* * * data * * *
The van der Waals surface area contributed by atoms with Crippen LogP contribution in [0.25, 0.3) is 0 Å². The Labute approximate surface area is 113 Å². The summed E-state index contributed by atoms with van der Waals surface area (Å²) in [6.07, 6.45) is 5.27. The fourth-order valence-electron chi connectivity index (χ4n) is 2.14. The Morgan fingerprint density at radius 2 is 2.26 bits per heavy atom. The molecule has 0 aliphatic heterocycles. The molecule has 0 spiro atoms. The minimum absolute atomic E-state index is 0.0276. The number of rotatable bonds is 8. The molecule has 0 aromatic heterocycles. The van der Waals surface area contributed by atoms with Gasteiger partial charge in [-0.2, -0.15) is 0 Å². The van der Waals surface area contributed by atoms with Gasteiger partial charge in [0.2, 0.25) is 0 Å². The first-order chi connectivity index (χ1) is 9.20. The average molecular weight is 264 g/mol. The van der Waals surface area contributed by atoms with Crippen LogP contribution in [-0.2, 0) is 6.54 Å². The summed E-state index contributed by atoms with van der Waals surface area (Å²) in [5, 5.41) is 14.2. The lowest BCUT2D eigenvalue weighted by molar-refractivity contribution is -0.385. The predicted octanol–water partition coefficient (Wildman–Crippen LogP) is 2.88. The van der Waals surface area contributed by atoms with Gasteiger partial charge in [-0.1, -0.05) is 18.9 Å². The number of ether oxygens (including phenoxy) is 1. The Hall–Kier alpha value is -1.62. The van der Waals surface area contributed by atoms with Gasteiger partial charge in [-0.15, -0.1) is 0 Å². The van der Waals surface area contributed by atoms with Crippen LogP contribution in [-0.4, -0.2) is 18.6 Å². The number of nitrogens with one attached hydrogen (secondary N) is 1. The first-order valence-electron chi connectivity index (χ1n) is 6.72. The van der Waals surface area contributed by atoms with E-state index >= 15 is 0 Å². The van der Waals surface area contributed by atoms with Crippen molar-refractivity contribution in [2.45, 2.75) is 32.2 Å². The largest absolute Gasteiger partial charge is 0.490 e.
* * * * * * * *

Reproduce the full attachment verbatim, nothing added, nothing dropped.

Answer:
The van der Waals surface area contributed by atoms with Crippen LogP contribution in [0.25, 0.3) is 0 Å². The Labute approximate surface area is 113 Å². The summed E-state index contributed by atoms with van der Waals surface area (Å²) in [6.07, 6.45) is 5.27. The fourth-order valence-electron chi connectivity index (χ4n) is 2.14. The Morgan fingerprint density at radius 2 is 2.26 bits per heavy atom. The molecule has 0 aliphatic heterocycles. The molecule has 0 spiro atoms. The minimum absolute atomic E-state index is 0.0276. The number of rotatable bonds is 8. The molecule has 0 aromatic heterocycles. The van der Waals surface area contributed by atoms with Gasteiger partial charge in [-0.2, -0.15) is 0 Å². The van der Waals surface area contributed by atoms with Gasteiger partial charge in [0.2, 0.25) is 0 Å². The first-order chi connectivity index (χ1) is 9.20. The average molecular weight is 264 g/mol. The van der Waals surface area contributed by atoms with Crippen LogP contribution in [-0.2, 0) is 6.54 Å². The summed E-state index contributed by atoms with van der Waals surface area (Å²) in [5, 5.41) is 14.2. The lowest BCUT2D eigenvalue weighted by molar-refractivity contribution is -0.385. The predicted octanol–water partition coefficient (Wildman–Crippen LogP) is 2.88. The van der Waals surface area contributed by atoms with Gasteiger partial charge in [-0.1, -0.05) is 18.9 Å². The number of ether oxygens (including phenoxy) is 1. The Hall–Kier alpha value is -1.62. The van der Waals surface area contributed by atoms with Gasteiger partial charge in [-0.15, -0.1) is 0 Å². The van der Waals surface area contributed by atoms with Crippen LogP contribution in [-0.4, -0.2) is 18.6 Å². The number of nitrogens with one attached hydrogen (secondary N) is 1. The first-order valence-electron chi connectivity index (χ1n) is 6.72. The van der Waals surface area contributed by atoms with E-state index >= 15 is 0 Å². The van der Waals surface area contributed by atoms with Crippen molar-refractivity contribution in [2.45, 2.75) is 32.2 Å². The largest absolute Gasteiger partial charge is 0.490 e.